“The popularity of the character has been such an amazing surprise,” the actor continued. “I had never expected it in my wildest dreams. I found him a fascinating prospect, because he’s a mixture of playfulness and charm and mischief. That’s his moniker. He’s the God of Mischief, so there’s a playfulness to him. But he’s such a broken, broken character. He’s grief-stricken and bitter and jealous and angry and lonely and proud. So the cocktail of all of his psychological damage and playfulness is, as an actor, just a really interesting thing to inhabit.”
Loki isn’t the only tortured soul in “The Dark World,” of course. New to “Thor” and the greater Marvel Universe is Christopher Eccleston, who steps into “The Dark World” as the villainous Malekith, leader of the Dark Elves.
“My character was completely grounded in vengeance. He’s like a maniac for revenge,” Eccleston said of playing Malekith. “The idea, I think, was to suggest the Dark Elves were as ancient a race as the Asgardians, and had a history, which is why we gave them a language, and had a culture. But most of all, they had a grudge, which they had slept on for millions of years.”
Helping Eccleston tap into Malekith’s bitter rage a bit easier was his grueling make-up process. “My make-up call was about three o’clock [in the morning]. I was in the chair about four o’clock, and ten o’clock, I’d hit the set,” he said. “I was not a happy elf.”
But even with vengeance and death driving “The Dark World” forward, the film isn’t without its moments of levity. Director Alan Taylor weighed in on the humor at the heart of the “Thor” sequel, saying, “When I went into it, I thought my first task was to darken the world and deepen it and dirty it up a little bit. I felt like that was my mandate going in. And then as we started the process, I realized, ‘If we’re going to darken it, if we’re going to deepen it, if we’re going to possibly kill off some characters that we love, we’d better make darn sure that it’s balanced on the other side.'”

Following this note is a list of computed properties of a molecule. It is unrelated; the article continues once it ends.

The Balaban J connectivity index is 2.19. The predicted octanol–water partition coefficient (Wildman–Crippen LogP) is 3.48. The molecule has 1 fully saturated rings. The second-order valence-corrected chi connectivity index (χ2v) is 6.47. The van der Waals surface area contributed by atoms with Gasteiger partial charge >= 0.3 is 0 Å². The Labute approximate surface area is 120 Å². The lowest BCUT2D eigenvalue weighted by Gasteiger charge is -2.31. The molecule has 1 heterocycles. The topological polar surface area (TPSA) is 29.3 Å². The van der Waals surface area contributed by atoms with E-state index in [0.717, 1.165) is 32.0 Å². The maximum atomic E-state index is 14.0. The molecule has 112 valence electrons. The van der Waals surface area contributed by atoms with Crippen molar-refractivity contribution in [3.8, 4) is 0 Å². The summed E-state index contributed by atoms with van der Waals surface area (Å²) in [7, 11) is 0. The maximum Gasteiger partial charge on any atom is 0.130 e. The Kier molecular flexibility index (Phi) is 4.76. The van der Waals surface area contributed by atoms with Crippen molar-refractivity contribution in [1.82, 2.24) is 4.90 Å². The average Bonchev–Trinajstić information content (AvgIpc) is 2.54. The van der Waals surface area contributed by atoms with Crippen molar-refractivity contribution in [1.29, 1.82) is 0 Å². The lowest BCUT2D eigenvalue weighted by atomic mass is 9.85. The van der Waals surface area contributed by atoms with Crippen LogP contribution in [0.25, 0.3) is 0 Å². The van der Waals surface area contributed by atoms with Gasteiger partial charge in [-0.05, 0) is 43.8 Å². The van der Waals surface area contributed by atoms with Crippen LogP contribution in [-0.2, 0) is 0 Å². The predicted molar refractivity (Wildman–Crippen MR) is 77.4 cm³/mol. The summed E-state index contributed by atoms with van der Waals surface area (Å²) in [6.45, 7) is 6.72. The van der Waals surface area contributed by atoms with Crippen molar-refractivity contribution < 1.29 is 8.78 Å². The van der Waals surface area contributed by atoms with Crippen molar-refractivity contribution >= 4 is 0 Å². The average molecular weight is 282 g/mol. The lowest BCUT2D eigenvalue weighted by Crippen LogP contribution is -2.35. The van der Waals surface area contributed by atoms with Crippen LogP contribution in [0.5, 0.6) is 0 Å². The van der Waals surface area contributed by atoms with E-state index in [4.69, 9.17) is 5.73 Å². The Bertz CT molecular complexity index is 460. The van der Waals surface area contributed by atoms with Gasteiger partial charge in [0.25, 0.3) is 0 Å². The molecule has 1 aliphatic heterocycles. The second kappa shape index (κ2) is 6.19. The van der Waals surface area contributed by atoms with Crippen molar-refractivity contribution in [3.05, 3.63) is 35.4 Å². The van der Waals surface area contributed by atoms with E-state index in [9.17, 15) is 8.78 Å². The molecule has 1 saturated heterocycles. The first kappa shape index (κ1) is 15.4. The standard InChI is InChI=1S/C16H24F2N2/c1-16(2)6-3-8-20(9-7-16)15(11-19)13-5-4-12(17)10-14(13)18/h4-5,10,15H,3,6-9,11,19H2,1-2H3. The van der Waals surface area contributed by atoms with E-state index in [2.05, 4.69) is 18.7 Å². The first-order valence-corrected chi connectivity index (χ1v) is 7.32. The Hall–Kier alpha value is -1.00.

Marvel Studios co-president Kevin Feige, widely considered the mastermind of the Marvel Cinematic Universe, agreed that humor was key to making “The Dark World” work. “We’ve got spaceships in this movie, and other planets in this movie,” he said, “We have found that humor is an amazing way to get the audience to sort of just embrace and accept all of those worlds and all that craziness and all these costumes. It’s worked well for us, going back to the first ‘Iron Man’ film.”
But Hiddleston believes it’s another ingredient that grounds “Thor” in reality: family.
“We’re traveling through space and time, we’re dealing with gods and monsters,” he said, “but the heart of the film, from my perspective, is a family. A father, two sons, two brothers, a mother and the fractious, intimate interaction that they have.”
“Thor: The Dark World” hits theaters on November 8, 2013.